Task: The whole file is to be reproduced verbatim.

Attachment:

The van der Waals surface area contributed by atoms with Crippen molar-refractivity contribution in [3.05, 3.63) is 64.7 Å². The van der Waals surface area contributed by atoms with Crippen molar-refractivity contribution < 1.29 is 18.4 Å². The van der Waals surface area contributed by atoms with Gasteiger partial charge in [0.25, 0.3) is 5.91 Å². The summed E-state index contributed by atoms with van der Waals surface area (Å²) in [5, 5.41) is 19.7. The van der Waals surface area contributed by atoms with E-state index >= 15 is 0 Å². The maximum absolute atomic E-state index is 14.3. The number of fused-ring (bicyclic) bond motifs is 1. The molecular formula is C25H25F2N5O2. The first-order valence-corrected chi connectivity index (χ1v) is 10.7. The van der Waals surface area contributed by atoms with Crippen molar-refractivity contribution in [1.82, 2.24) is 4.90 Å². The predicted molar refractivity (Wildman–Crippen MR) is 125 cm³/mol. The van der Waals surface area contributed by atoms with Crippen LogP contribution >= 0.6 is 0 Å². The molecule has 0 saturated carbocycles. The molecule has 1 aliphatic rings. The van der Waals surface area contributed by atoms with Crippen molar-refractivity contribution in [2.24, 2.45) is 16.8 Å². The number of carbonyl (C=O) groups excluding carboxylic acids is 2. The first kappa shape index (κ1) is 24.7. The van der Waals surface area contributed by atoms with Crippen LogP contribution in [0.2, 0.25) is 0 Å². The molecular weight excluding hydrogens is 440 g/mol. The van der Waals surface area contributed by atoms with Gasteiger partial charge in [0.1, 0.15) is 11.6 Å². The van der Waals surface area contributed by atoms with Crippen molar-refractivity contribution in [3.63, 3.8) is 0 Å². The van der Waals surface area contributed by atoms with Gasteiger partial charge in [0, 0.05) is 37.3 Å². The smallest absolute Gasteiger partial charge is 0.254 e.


The van der Waals surface area contributed by atoms with Crippen molar-refractivity contribution in [3.05, 3.63) is 64.7 Å². The van der Waals surface area contributed by atoms with Crippen molar-refractivity contribution < 1.29 is 18.4 Å². The van der Waals surface area contributed by atoms with Gasteiger partial charge in [0.25, 0.3) is 5.91 Å². The summed E-state index contributed by atoms with van der Waals surface area (Å²) in [5, 5.41) is 19.7. The van der Waals surface area contributed by atoms with E-state index >= 15 is 0 Å². The maximum absolute atomic E-state index is 14.3. The number of fused-ring (bicyclic) bond motifs is 1. The molecular formula is C25H25F2N5O2. The first-order valence-corrected chi connectivity index (χ1v) is 10.7. The van der Waals surface area contributed by atoms with Crippen molar-refractivity contribution in [1.82, 2.24) is 4.90 Å². The predicted molar refractivity (Wildman–Crippen MR) is 125 cm³/mol. The van der Waals surface area contributed by atoms with Crippen LogP contribution >= 0.6 is 0 Å². The molecule has 0 saturated carbocycles. The molecule has 1 aliphatic rings. The van der Waals surface area contributed by atoms with Crippen molar-refractivity contribution in [2.24, 2.45) is 16.8 Å². The number of carbonyl (C=O) groups excluding carboxylic acids is 2. The first kappa shape index (κ1) is 24.7. The van der Waals surface area contributed by atoms with Crippen LogP contribution in [0.2, 0.25) is 0 Å². The molecular weight excluding hydrogens is 440 g/mol. The van der Waals surface area contributed by atoms with Gasteiger partial charge in [0.1, 0.15) is 11.6 Å². The van der Waals surface area contributed by atoms with Crippen molar-refractivity contribution in [3.63, 3.8) is 0 Å². The van der Waals surface area contributed by atoms with Gasteiger partial charge in [0, 0.05) is 37.3 Å². The smallest absolute Gasteiger partial charge is 0.254 e.